As matriculants take on new ventures towards building their future, Boitumelo Motsoatsoe, communications manager at Harambe Youth Employment Accelerator, has shared guidelines to assist them through the process.
AS MATRICULANTS take on new ventures towards building their future, Boitumelo Motsoatsoe, communications manager at Harambe Youth Employment Accelerator, has shared guidelines to assist them through the process.
Register on SA Youth
She advises that young people register on youth.mobi and use its free resources. It’s a zero-rated, 100% free platform dedicated to helping young people aged 18 to 34 years access job opportunities, learning materials and valuable resources.
“Over a million South Africans have already been supported by SAYouth.mobi. Almost 1,000 employer partners spanning public and private sector organisations source their entry-level employees from the platform.”
Get your resume and references in order
Most businesses still need a written CV, even though SA Youth has your information. Create a strong resume that is reminiscent of your SA Youth profile. Make sure it is devoid of errors and accurately conveys your abilities and potential.
Motsoatsoe emphasises the importance of networking in job hunting.
While SA Youth is a wonderful network, she says broadening your reach is essential. Active networking will help you reach people beyond SA youth. Reach out to friends, relatives, and acquaintances for career leads and ask for introductions to people who may know about open openings.
Know what employers are looking for
Confidence and a positive first impression are essential to standing out to potential employers.
“Our research shows that businesses also highly value competencies like effective communication, grit, and resilience,” she says.
Start looking at where the jobs are
Focus on sectors with a high demand for entry-level talent, such as the service and sales industries, digital jobs, and the care economy. Consider small businesses for junior roles, gaining essential experience to showcase your potential to future employers.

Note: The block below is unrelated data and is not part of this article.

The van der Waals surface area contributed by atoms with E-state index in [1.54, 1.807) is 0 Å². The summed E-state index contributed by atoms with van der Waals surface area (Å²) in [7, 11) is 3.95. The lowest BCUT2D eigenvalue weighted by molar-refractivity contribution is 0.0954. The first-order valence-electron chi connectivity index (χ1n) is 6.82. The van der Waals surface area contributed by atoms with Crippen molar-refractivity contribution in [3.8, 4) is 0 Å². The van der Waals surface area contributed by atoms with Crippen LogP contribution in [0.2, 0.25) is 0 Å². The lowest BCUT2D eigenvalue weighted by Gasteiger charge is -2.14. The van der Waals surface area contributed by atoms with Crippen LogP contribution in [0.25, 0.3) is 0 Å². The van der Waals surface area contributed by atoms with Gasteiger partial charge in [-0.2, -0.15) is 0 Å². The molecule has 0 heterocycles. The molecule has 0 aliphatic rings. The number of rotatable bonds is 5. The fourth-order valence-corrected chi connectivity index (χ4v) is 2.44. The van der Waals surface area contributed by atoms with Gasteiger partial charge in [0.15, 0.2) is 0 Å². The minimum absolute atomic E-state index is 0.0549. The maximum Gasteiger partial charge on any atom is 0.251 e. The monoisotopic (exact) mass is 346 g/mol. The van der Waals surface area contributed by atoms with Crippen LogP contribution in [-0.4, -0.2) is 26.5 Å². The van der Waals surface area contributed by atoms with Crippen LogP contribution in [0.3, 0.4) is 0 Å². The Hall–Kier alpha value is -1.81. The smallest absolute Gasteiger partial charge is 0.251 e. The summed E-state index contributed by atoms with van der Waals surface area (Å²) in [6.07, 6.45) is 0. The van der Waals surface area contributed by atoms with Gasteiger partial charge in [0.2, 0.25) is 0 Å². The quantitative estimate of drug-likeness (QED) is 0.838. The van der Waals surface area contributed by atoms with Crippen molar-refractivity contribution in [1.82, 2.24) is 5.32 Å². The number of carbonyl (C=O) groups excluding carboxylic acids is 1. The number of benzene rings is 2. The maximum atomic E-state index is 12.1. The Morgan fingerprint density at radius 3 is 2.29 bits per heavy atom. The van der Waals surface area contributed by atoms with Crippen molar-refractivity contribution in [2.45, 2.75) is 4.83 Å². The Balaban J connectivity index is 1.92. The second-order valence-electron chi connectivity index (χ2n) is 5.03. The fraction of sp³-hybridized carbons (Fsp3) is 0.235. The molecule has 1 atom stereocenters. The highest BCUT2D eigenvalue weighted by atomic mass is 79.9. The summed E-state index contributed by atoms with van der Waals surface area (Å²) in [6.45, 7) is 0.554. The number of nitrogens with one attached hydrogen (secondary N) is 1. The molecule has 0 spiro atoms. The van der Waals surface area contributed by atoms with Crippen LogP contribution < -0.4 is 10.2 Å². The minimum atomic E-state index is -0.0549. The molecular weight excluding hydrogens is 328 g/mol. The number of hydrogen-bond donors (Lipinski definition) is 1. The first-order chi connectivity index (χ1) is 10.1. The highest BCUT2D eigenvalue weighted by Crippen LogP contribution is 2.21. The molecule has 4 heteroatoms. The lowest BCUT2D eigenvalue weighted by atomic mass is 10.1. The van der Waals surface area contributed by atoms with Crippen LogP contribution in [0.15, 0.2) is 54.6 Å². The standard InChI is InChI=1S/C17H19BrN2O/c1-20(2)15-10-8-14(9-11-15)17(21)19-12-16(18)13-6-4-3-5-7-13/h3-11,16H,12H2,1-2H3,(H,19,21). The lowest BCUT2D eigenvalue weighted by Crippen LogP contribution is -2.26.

Consider volunteering and the National Youth Service programme.
Volunteering and community service are great ways to gain experience and improve your skills base. Participating in activities at local churches, community centres, or sports clubs enhances your CV and contributes to your professional development.
Make sure you are always contactable
When job hunting, it is important to use a single cell phone number and keep your phone charged and accessible. Ensure that your CV and SA Youth profile have your correct contact number. Always answer calls politely and promptly; you never know who is calling.
Use social media with caution
Be mindful of your online presence, as potential employers may review your social media profiles. Avoid sharing content that could be perceived as unprofessional, and consider social media as a tool to enhance your professional image.
Create your own opportunities
Explore side hustles or freelance work aligned with your skills and interests to make money during your job search. Acknowledge the growing relevance of the informal sector and gig work for their potential to become your primary income source.
Do not just sit and wait for opportunities to come your way. Take initiative by completing free online courses on SA Youth to enhance your skill set.
“Staying active and utilising these resources can significantly enhance your job search efforts.
“In conclusion, navigating the job market after matriculation requires a proactive and strategic approach. By leveraging the resources available to SA youth, networking effectively, and showcasing your unique skills and experiences, you can enhance your chances of finding meaningful employment in today’s job market. Good luck on your journey towards economic independence,” said Motsoatsoe.